The Kirksville College of Osteopathic Medicine at A. T. Still University welcomed 172 new students Saturday afternoon during its annual "White Coat Ceremony," held in the Baldwin Hall Auditorium on the Truman State University campus.
The ceremony is a rite of passage, where students begin their journey of becoming an osteopathic physician. Many of the incoming students said they were overwhelmed with emotions.
"There's an impending sense of responsibility and you know that it's a very serious undertaking," said Philip Mathew, whose wife is also a graduate of A. T. Still University. "It's going to be very trying at times, but it's going to be filled with a lot of rewards...so very excited to be a part of this institution."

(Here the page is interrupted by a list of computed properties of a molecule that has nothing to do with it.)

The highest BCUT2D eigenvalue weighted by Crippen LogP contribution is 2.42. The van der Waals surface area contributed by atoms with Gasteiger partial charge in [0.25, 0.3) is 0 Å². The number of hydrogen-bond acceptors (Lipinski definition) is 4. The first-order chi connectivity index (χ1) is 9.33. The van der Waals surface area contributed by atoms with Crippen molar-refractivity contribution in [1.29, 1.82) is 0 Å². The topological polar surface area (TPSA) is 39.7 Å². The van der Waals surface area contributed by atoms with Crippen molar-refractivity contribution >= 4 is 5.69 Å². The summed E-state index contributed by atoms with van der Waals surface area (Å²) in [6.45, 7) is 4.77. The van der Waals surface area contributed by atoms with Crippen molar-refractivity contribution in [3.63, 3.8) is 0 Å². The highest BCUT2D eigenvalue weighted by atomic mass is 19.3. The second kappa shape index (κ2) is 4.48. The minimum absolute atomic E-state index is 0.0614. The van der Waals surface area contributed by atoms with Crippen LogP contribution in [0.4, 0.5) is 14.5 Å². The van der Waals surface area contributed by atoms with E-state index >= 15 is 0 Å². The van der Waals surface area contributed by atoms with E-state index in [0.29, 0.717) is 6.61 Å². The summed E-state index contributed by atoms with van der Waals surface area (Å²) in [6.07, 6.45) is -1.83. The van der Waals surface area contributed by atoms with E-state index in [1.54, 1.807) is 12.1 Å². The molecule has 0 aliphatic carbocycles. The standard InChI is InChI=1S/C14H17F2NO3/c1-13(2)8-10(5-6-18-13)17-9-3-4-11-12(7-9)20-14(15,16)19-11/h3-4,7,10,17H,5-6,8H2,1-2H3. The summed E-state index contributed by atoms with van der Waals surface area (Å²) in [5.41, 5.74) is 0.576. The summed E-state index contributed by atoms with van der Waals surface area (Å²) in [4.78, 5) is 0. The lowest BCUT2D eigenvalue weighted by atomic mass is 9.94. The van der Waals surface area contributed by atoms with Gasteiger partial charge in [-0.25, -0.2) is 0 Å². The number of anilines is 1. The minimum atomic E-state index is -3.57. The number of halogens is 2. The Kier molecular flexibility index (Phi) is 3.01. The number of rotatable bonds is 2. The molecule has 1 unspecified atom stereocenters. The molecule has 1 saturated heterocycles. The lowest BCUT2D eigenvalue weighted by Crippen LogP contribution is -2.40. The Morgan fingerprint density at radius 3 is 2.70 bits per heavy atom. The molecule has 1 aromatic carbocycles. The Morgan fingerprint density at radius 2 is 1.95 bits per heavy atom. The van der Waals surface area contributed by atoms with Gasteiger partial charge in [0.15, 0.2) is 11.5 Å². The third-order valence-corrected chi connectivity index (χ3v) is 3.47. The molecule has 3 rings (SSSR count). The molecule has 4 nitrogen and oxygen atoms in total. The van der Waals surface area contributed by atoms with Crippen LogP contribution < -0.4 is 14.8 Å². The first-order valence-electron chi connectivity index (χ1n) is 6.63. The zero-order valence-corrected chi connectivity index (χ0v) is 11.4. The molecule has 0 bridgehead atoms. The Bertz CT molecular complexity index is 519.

This year's Class of 2016 has 72 females students and 100 male students. The members of the class represent 35 states, and 37 of them are from Missouri. Ten of the students are Truman State University alums, and one of the incoming students is a Kirksville High School graduate.
"Coming back home is wonderful," said Stacy Reichel. "This community has given so much to me when I was growing up so it's great to give back to the community and I wouldn't want to do this anywhere else."
Reichel said she would like to one day work as a physician in Kirksville. Her mother, Shelly Berman, said she could not be more pleased with her daughter's decision to study medicine close to home.
The University's new president, Dr. Craig Phelps, and new dean, Dr. Margaret Wilson, offered remarks during the ceremony.